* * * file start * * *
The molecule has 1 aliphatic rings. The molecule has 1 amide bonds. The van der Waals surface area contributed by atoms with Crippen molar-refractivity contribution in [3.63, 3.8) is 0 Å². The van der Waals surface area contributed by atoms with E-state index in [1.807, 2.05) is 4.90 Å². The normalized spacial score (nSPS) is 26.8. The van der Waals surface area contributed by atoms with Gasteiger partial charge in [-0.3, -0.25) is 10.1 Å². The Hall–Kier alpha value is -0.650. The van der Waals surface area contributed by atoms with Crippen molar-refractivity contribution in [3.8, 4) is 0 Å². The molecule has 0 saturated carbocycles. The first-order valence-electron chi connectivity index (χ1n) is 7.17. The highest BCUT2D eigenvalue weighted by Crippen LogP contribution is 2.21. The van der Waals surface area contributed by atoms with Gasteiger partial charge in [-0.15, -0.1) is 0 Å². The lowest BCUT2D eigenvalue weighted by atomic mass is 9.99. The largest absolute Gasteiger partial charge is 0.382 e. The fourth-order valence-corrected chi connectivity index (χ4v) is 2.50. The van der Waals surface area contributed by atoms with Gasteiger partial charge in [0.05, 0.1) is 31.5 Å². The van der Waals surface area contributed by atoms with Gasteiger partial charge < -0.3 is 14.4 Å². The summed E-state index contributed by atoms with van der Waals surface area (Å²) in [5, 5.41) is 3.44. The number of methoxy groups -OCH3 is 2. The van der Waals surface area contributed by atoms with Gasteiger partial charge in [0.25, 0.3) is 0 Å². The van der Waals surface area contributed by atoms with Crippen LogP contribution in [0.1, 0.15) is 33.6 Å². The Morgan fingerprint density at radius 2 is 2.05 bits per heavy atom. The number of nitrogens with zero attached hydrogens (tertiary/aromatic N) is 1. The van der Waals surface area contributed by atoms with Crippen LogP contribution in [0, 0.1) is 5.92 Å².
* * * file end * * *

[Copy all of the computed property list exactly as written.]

The molecule has 1 aliphatic rings. The molecule has 1 amide bonds. The van der Waals surface area contributed by atoms with Crippen molar-refractivity contribution in [3.63, 3.8) is 0 Å². The van der Waals surface area contributed by atoms with E-state index in [1.807, 2.05) is 4.90 Å². The normalized spacial score (nSPS) is 26.8. The van der Waals surface area contributed by atoms with Gasteiger partial charge in [-0.3, -0.25) is 10.1 Å². The Hall–Kier alpha value is -0.650. The van der Waals surface area contributed by atoms with Crippen molar-refractivity contribution in [3.8, 4) is 0 Å². The molecule has 0 saturated carbocycles. The first-order valence-electron chi connectivity index (χ1n) is 7.17. The highest BCUT2D eigenvalue weighted by Crippen LogP contribution is 2.21. The van der Waals surface area contributed by atoms with Gasteiger partial charge in [-0.15, -0.1) is 0 Å². The lowest BCUT2D eigenvalue weighted by atomic mass is 9.99. The largest absolute Gasteiger partial charge is 0.382 e. The fourth-order valence-corrected chi connectivity index (χ4v) is 2.50. The van der Waals surface area contributed by atoms with Gasteiger partial charge in [0.05, 0.1) is 31.5 Å². The van der Waals surface area contributed by atoms with Gasteiger partial charge < -0.3 is 14.4 Å². The summed E-state index contributed by atoms with van der Waals surface area (Å²) in [5, 5.41) is 3.44. The number of methoxy groups -OCH3 is 2. The van der Waals surface area contributed by atoms with Gasteiger partial charge in [0.25, 0.3) is 0 Å². The van der Waals surface area contributed by atoms with Crippen LogP contribution in [0.1, 0.15) is 33.6 Å². The Morgan fingerprint density at radius 2 is 2.05 bits per heavy atom. The number of nitrogens with zero attached hydrogens (tertiary/aromatic N) is 1. The van der Waals surface area contributed by atoms with Crippen LogP contribution in [0, 0.1) is 5.92 Å².